The first fish most Long Islanders, like myself, caught as a kid was a fluke.  I can’t remember the limits back then.   Mine was caught on one of the party boats out of Freeport with a bunch of my little league teammates, my dad and theirs.  Striped bass may be the most sought after and celebrated species in the region, but just about everyone that’s ever put a line in these waters knows the fluke.


Summer flounder, flounder with teeth, some spotted some brown depending on their mood and surrounding, all of them white on the bottom except for the rare alien fluke, these bottom dwellers have turned on and sustained even the most reluctant of fishermen through the years.  If you quiz most adults in the tri state area you’d hear what a staple of summer vacations a day of fluking would be.

Along with those happy summertime memories of those in the tri state area, there’s some bitter undertones.  While a family in New Jersey is enjoying the delicious filets of five fifteen and a half inch or bigger fish, a New York family that fished in the same spot catching fluke larger than fifteen and a half, but shorter than nineteen inches is grilling burgers and hot dogs.  Over the past six years New Jersey has been given 39.1% of the fluke quota vs. New York’s 15% granted by the Atlantic Fisheries Management Council.

The winds of change have blown through the region.  Recent changes now categorize New York, New Jersey, and Connecticut anglers as all being in the same region, with the same limits.  New Yorkers will have fewer days of fluking with their season cut from 151 days to 128 days.  For recreational anglers, there’s going to be more fluke dinners. For charter and party boat captains there’s going to be less charters and fares.  I have the utmost respect for anyone that earns a living on the water.  While there’s no perfect solution to any of the multiple issues facing our current day fisheries, I do believe the regional approach will work.  To be blessed with an abundant, sustainable, and unthreatened fishery like that of the fluke, it seems like time wasted pointing fingers at neighboring anglers that their barely keeper size fish aren’t a legit catch.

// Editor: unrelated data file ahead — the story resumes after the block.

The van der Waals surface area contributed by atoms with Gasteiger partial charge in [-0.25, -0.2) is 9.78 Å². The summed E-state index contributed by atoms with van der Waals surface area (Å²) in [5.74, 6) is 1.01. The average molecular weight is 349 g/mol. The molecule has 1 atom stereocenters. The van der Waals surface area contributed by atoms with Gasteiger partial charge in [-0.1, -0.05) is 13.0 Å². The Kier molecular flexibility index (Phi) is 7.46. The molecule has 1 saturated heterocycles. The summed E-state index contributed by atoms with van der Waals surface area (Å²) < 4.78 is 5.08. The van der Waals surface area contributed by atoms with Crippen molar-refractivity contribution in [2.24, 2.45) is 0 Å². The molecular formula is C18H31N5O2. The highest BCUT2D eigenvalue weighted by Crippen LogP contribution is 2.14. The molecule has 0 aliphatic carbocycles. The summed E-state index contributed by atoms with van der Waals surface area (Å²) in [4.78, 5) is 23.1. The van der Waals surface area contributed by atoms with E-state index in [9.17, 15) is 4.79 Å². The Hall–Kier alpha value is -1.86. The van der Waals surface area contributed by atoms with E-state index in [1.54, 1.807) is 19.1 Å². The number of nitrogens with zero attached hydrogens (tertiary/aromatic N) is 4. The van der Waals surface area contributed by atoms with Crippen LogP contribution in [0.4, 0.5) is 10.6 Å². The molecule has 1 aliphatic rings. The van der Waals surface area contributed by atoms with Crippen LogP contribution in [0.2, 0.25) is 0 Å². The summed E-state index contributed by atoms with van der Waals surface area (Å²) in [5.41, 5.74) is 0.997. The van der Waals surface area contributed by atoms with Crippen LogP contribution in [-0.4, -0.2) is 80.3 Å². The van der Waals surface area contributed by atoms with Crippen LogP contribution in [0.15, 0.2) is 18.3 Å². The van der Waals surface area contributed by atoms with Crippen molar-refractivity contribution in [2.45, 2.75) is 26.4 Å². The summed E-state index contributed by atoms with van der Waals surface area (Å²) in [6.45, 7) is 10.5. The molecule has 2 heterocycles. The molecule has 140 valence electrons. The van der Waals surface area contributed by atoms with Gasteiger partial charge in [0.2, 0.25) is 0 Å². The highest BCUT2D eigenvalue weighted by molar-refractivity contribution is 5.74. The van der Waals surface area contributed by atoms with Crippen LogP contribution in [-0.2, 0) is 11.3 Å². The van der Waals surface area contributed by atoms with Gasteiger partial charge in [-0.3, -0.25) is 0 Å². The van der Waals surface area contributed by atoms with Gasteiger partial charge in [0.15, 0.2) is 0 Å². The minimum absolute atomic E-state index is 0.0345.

Hopefully the dust will settle by mid may when the season starts.  That tap, tap, tap and seductive slow hook set should get everyone’s minds off the debate.


Sea Queen VII Sheepshead Bay, NY

Hampton Lady Shinecock Inlet, NY

Lazy Bones  Montauk, NY

The Angler Atlantic Highlands, NJ


All of the above boats are tops in fluke fishing.  Most include rod/reel in the fare or for a small rental fee. Bait is included in most cases as well.  If you’re looking to personalize your fluking though, any medium strength 6ft rod with 10-25 test mono will do.  You all would have about another four hours of reading if I get into what to tie on next.  I prefer a fluke ball for my weight with a high hook mylar skirt, spearing on both hooks.  Double bucktails with spearing or Gulp! can be deadly, just try to keep the bottom bucktail ½ oz or more heavier.

gulp bait

Just for Fun:

When the bass aren’t running one of my favorite summer fishing plans is fluke in the inlet or off the beach.  With my mainline tied to a three-way swivel, my sinker leader I’ll keep pretty short to avoid helicoptering on my cast.  Just a bit longer is my leader attached to a fluke hook, a squid skirt over a chartreuse Gulp! mullet.  You can’t real slow enough on your retrieve, and you can’t believe the fun of pulling one in.

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As founder of Manhattan to Montauk, winner of the 2015 Manhattan Cup and Co-Founder of Save Our Stripers, Mike is a passionate saltwater angler in the waters of the East End of Long Island, the Western Long Island Sound, and the waters around Manhattan, Brooklyn and the Northern New Jersey Coast. In addition to Mike's pieces for Fishidy, his contributions to On the Water Magazine and Redbone Journal share his passion not only for his fishing, but in protecting the resource as well.